Using hook and loop patches to customize your gear
Many of you are familiar with iron on and sew on patches. They are the standard backing on most patches which allow you to personalize jackets, jeans, hats, bags, and sashes. A fun way to show your personality in a tangible, portable fashion. The upside is they are somewhat permanent fixtures once ironed or sewed on. But, that’s also their downside.
Change your mind. Change your patch.
Our moods and likes can change from day to day and week to week. Why can’t our patches change with our moods too? That’s why I started offering patches with a hook and loop backing when I first got into the patch game almost 3 years ago now.
What is hook and loop?
Hook and loop refers to two pieces of fabric that have different types of fastening material on them. It’s commonly seen on non-lace up shoes or jacket closures. One side of the fabric is rigid tiny hooks. While the other is smaller fuzzy loops. When the two are pressed together the two sides fasten or bind temporarily. When you pull or peel the two surfaces apart, you’ll hear a distinct “ripping” sound – but it doesn’t actually rip. You can repeat this action multiple times over. This type of backing is easy to use, safe, and maintenance free.
Is it better?
Depends on who you ask and what your preferences are. I think they’re better because they allow you to switch it up on any given day while also keeping the original fabric free of iron on glue and heat. All that’s required to get started with these, are some stitches to adhere the loop side to your item and some great hook-backed patches.
Won’t they fall off?
The quality of the hook and loop material is key to keeping them put. Luckily, the quality of the hook and loop on the patches I sell are quite strong. I have to really pull on them to get the two pieces apart. The loop side also is large enough to fasten the entire patch to, which makes it less vulnerable to snagging or being pulled off.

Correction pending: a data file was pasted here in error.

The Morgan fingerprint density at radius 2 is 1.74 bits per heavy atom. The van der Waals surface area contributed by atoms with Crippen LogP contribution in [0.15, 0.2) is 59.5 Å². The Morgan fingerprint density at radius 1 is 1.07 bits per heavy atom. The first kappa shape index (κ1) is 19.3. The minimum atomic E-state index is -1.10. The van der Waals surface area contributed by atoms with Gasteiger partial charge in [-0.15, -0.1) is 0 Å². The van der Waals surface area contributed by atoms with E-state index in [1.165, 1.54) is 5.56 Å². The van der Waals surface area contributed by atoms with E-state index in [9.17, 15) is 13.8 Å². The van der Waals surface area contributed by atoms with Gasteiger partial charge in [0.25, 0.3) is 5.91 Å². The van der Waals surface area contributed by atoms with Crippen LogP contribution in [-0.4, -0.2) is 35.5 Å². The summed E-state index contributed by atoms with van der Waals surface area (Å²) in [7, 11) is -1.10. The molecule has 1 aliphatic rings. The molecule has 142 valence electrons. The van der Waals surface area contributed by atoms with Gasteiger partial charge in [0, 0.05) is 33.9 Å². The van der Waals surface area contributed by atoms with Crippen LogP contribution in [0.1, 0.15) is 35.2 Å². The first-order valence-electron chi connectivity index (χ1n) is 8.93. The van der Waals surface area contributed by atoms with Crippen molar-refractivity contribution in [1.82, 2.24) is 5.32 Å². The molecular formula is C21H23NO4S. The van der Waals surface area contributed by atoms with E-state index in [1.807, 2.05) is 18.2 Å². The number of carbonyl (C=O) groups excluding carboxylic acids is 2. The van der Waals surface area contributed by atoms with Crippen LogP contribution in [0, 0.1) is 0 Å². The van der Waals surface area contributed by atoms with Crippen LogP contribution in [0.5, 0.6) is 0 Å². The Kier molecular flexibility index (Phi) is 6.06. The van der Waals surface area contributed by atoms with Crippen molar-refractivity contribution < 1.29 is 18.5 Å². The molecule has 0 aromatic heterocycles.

I’ve had multiple patches on my backpack for over a year with no issues with them falling off or being stolen.
I don’t have the loop side. Now what?
Some of my patches don’t come with the loop side but obtaining this part is really easy. Simply go down to your local fabric or hardware store to grab what you need. Square or round, it doesn’t matter. Just be sure you’re purchasing a piece large enough to fit the largest edge of your patch. So if you own a patch that has a longest edge of 3”, purchase a 3” x 3” piece to ensure it will stay fastened down.
How do I sew the loop side on?
You can do it by hand or by sewing machine. I’m not great at either so if you’re like me, head down to your local dry cleaner or seamstress to have them sew it on for a few bucks.
Where can I find hook and loop patches?
I have many in my shop. Most are 2-piece hook and loop, which means you get both sides. If it doesn’t say that, it’s just the hook side.
Some of my patches are limited edition so if you’d like to get in on the drops right away, sign up to my newsletter.
Can I purchase gear with the loop side already sewn on?
Yes you can! I’ve scoured my patch forums for the best functional, patch-displaying gear. The most important thing is that they already have the loop side sewn on somewhere.
Display Boards / Patch Panels
Jackets / Hoodies